The other thing is, people really have no idea how long LEDs will actually last. The numbers they throw down are guesses. Realistically they will probably last a lot longer than claims made, but the claims are tempered to avoid appearing unrealistic. My rule of thumb is your installation won't live long enough to see the LED fail - you'll modernize, sell the home or die!

The upshot is, you're already in pretty good shape, and so dimming will help, but not a lot.

I would say the bigger reason to dim it is that lights bright enough to be useful workspace lighting would be annoyingly bright as ambience lights.

  • You write: "the bigger reason to dim it is that lights bright enough to be useful workspace lighting would be annoyingly bright as ambience lights". Yes, I definitely want them dimmed for that reason. But the choice is between leaving them on, dimmed, pretty much all the time, or frequently turning them off. And a key input to this is "How long will they last dimmed?". Recognizing that nobody knows the answer, I wondered if the best guess is different from the best-guess answer to "How long would they last undimmed?". Thanks for this detailed reply. – WillO Jul 14 '16 at 20:43
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The answer depends more on the (triac) dimmer. LEDs have a sweet spot for voltage and will operate for a long time in the sweet spot. LED/triac dimmers actually just turn on and off rapidly. LEDs can handle the on/off better than other kinds of light, but the "flickering" would be the factor in break-down. At 0V obviously the LED would last for a very long time so when the LED is off for an extended amount of time (dimmer on low- like 10%) the light should last longer. But at half dim/brightness the dimmer is switching between 0V and (say) 3V and the damage due to flickering is probably somewhat significant. Theoretically, the LED would last twice as long, because it is off half the time, but turning off and turning on means the voltage will be increasing and decreasing; even though it is a rapid transition, time will be spent driving the LED at below specification (say 0.1 - 1.9 volts). This may or may not cause the LED to fail prematurely; remember, at 0V the LED will last even longer than it would at 3V.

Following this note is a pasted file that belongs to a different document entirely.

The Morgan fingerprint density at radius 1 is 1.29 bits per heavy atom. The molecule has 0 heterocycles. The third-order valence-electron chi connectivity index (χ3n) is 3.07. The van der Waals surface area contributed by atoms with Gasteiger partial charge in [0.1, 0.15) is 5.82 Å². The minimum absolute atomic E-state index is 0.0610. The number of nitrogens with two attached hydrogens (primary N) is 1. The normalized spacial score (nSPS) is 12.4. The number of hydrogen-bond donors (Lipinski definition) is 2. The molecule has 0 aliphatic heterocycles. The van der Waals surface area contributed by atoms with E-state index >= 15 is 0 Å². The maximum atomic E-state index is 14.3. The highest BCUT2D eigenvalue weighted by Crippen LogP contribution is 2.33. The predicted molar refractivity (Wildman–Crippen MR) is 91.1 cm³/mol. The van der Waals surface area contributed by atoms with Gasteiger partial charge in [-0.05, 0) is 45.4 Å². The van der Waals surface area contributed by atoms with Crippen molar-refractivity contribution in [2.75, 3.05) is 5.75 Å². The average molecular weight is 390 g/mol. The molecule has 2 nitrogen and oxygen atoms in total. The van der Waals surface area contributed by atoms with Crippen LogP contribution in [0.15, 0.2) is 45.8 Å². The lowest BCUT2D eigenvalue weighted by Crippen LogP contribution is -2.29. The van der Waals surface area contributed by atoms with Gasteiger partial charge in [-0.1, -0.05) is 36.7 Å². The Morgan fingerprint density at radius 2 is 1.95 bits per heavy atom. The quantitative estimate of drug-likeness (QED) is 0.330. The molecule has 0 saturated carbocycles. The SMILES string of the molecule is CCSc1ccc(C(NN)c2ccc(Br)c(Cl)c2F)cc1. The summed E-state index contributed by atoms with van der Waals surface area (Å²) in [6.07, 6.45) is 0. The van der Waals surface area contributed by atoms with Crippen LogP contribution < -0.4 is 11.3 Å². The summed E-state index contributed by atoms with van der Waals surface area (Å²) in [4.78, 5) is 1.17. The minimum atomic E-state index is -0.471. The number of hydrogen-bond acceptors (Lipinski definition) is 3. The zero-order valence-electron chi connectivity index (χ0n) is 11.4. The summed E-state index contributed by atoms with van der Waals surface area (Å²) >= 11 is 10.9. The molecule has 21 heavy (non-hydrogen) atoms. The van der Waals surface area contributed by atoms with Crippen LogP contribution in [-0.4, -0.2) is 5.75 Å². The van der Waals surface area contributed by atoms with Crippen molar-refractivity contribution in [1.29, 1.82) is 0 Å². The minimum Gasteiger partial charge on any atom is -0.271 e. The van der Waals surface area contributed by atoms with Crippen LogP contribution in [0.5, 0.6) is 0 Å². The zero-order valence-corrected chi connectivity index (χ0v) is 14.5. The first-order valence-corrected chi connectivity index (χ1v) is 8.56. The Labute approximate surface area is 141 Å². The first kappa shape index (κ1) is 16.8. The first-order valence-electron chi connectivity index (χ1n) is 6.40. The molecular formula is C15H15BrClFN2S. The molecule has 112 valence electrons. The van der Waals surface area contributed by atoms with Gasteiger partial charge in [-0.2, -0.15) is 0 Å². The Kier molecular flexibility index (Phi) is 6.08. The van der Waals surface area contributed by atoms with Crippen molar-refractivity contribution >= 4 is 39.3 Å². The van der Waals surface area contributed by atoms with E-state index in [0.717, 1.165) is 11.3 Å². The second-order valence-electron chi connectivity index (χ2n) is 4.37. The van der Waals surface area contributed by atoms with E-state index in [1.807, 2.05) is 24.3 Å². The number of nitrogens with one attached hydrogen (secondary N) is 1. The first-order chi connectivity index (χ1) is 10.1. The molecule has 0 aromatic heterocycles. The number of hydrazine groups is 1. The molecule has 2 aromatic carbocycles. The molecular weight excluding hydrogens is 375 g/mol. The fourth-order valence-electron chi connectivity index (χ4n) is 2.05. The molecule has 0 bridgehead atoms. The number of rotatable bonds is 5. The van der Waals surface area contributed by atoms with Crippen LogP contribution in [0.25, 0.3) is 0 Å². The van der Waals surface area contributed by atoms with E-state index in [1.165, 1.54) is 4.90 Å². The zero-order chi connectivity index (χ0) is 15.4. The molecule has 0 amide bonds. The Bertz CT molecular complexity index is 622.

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The only way to know would be to test the lights at various "dimmings"... with different dimmers. The more rapidly the circuit/dimmer can go from 0V to 3V to 0V, the less time the LED will be diven at below specifification. A good quality LED dimmer might allow the LED to last longer, a cheap LED dimmer might cause premature failure... depending on the breadth of the LED's voltage specifications.

  • I read "the more rapidly the circuit can go..." as fast switching (ideally a rectangular curve) being more favorable. But isn't the opposite the case? At least with "normal" (i.e. non-semiconductor) things it sure is because the inrush current gets huge spikes. Which is why on/off cycles are almost always the lifetime-limiting factor for a product. Some machines try to mitigate the inrush current by explicitly starting slow. Now, pulse modulation dimming is, by definition, billions of on/off cycles. – Damon Dec 21 '17 at 10:23